Sending out a stern message against employees’ lapses, Air India chief Rajiv Bansal has said the airline will “act on those who fail to act” in ensuring on-time flights. Taking over the reins of the disinvestment-bound national carrier less than two weeks ago, Bansal has initiated steps to cut down costs at various levels along with focus on bettering on-time performance (OTP), increasing passenger yields and improving customer satisfaction.
The airline, which operates nearly 400 flights everyday, has been facing flak for delays.
“We will affirmatively act to improve our performance and we will act on those who don’t act,” Bansal told PTI in an interview.
The chairman and managing director of the airline stressed that whatever action is required will be taken with respect to ground handling, crew, in-flight, engineering checking and food supplies, among other aspects.
“We are working on that actively to ensure there are no delays. I will act on those who fail to act,” he said, adding that the message has been conveyed to those down the line.
Air India has some “very good time slots”, but if the flights do not operate on time, then the value of the slot is lost, Bansal said.
The OTP of Air India’s domestic flights from four metro airports stood at 65.5 per cent in July, way lower than many other local carriers, according to official data.
Asserting that there will be zero tolerance for flight delays due to issues of ground handling and technical glitches, he said these are matters internal to the company.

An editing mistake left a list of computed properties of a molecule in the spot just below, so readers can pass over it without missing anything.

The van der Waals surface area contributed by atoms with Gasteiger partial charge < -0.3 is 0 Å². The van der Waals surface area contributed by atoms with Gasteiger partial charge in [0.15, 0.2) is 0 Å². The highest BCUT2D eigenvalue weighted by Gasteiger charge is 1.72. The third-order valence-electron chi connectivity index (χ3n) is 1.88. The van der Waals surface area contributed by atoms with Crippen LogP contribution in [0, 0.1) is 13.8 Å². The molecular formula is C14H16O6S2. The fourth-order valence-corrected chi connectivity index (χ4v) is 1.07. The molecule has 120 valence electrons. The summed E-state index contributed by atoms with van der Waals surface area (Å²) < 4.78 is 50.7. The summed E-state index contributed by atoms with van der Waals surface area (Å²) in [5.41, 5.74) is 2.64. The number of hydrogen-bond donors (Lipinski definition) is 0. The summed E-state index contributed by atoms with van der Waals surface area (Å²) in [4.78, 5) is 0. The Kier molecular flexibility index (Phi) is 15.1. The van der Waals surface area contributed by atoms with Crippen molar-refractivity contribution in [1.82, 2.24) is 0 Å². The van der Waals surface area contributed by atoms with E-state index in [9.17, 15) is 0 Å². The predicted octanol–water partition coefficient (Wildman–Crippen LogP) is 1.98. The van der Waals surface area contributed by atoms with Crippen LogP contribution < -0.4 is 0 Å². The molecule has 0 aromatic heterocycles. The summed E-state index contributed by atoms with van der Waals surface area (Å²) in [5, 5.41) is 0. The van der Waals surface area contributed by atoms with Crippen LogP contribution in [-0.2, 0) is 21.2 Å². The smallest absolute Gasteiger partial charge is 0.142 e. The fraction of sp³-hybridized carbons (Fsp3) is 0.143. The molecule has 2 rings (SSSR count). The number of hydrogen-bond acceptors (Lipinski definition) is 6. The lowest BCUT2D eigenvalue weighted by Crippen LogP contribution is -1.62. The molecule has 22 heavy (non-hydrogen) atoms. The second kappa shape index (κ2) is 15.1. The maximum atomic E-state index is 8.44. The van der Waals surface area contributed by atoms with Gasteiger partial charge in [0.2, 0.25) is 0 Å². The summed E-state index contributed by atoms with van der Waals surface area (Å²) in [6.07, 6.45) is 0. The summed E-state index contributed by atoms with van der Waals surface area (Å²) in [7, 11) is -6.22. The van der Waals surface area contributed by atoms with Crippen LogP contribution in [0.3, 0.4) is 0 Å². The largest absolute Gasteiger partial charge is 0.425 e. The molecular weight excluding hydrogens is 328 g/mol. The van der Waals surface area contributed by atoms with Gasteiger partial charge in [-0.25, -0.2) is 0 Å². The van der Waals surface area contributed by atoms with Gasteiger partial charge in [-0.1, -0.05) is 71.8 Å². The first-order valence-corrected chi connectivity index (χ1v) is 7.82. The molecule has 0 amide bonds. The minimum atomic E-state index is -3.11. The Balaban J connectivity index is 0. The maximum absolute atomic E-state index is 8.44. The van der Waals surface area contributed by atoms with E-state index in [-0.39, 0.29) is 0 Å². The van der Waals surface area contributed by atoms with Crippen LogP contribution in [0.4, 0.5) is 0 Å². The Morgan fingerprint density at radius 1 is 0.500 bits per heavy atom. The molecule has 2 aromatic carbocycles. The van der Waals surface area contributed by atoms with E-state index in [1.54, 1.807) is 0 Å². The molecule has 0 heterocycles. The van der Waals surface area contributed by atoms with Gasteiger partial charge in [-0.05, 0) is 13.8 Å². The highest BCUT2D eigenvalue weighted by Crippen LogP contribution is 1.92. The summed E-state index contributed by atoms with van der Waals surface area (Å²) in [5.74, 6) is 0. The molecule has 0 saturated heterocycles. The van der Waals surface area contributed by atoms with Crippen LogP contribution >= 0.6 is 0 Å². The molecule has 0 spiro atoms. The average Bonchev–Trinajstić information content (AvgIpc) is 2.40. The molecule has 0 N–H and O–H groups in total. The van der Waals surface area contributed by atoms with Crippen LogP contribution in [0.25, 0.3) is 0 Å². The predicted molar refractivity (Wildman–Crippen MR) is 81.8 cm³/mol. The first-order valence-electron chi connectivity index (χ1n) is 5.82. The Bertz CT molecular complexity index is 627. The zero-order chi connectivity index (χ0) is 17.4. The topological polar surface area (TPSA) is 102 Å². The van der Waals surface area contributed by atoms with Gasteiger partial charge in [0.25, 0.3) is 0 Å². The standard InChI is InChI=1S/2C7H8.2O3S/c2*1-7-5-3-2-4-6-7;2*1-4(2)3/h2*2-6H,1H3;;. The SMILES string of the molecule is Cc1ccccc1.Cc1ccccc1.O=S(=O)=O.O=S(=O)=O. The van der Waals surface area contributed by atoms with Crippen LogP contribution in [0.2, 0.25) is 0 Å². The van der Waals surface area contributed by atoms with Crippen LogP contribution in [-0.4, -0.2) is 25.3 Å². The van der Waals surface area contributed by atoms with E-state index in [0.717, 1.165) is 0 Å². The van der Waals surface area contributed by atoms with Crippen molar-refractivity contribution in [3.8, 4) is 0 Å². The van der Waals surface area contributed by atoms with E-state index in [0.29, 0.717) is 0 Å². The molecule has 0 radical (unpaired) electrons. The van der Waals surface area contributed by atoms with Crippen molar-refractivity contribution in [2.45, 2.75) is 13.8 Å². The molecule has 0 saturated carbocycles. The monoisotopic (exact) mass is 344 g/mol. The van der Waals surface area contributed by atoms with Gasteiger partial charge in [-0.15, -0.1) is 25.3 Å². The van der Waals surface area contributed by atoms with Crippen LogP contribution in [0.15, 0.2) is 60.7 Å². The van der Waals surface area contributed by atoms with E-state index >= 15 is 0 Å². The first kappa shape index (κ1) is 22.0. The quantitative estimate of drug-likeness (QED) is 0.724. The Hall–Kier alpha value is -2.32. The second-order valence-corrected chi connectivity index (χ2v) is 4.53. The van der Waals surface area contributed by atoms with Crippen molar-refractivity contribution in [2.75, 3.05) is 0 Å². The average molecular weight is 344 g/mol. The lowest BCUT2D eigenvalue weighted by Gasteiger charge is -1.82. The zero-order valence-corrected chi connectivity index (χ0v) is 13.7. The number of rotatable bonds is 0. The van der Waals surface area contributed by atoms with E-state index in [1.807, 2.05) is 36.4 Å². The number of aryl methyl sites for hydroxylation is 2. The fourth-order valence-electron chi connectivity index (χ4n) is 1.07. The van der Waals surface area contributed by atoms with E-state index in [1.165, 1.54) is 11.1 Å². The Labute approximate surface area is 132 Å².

“There are around 400 flights a day and I cannot focus on each of them, but my first priority is to look at the first flights of the day from Delhi and Mumbai. I am trying to push for better OTP round the clock,” he made it clear.
Apart from running the airline profitably and ensuring better OTP, two other key priorities for Bansal are increasing passenger yields and improving customer satisfaction.
“We plan to invest in technological upgradation in the fare management system. That is the pricing tool. I am doing it both in Air India and Air India Express, where I have much larger market share,” he said.
Air India Express is the low-cost international arm of the carrier and a major player on Gulf routes.
On how the employee morale would be kept high amid the government working on the modalities of stake sale, Bansal acknowledged that there is “obviously uncertainty” even as he said there is a general feeling that divestment would not necessarily lead to job cuts.
“It might lead to an improved airline that performs better. Those who are doing their job well, I think their jobs are not at risk,” he added.
The Air India chief also cited examples of privatisation of Delhi and other airports, saying it was a pleasant surprise that those who were doing good, in fact, got better remuneration.
A senior IAS officer, Bansal had worked with the civil aviation ministry during 2006-08 — when it saw privatisation of the Delhi airports as well as the merger of Indian Airlines with Air India.
The national airline, which has more than Rs 50,000 crore debt burden, eked out an operating profit of Rs 105 crore in 2016-17.